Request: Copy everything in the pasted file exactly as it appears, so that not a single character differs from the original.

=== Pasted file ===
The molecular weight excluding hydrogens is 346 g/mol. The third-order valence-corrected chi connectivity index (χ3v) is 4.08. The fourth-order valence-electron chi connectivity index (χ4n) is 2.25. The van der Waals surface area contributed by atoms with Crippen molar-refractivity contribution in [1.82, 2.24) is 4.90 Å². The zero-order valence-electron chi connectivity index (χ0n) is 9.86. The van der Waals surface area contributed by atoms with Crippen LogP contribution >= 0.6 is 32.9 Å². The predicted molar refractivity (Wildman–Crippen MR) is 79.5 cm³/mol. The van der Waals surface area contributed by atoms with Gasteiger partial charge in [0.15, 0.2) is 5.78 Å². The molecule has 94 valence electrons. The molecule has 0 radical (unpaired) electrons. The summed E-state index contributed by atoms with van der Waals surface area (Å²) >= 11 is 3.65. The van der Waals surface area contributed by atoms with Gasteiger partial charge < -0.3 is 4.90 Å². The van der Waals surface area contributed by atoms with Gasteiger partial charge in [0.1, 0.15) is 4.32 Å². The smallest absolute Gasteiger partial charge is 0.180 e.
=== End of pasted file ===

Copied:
The molecular weight excluding hydrogens is 346 g/mol. The third-order valence-corrected chi connectivity index (χ3v) is 4.08. The fourth-order valence-electron chi connectivity index (χ4n) is 2.25. The van der Waals surface area contributed by atoms with Crippen molar-refractivity contribution in [1.82, 2.24) is 4.90 Å². The zero-order valence-electron chi connectivity index (χ0n) is 9.86. The van der Waals surface area contributed by atoms with Crippen LogP contribution >= 0.6 is 32.9 Å². The predicted molar refractivity (Wildman–Crippen MR) is 79.5 cm³/mol. The van der Waals surface area contributed by atoms with Gasteiger partial charge in [0.15, 0.2) is 5.78 Å². The molecule has 94 valence electrons. The molecule has 0 radical (unpaired) electrons. The summed E-state index contributed by atoms with van der Waals surface area (Å²) >= 11 is 3.65. The van der Waals surface area contributed by atoms with Gasteiger partial charge < -0.3 is 4.90 Å². The van der Waals surface area contributed by atoms with Gasteiger partial charge in [0.1, 0.15) is 4.32 Å². The smallest absolute Gasteiger partial charge is 0.180 e.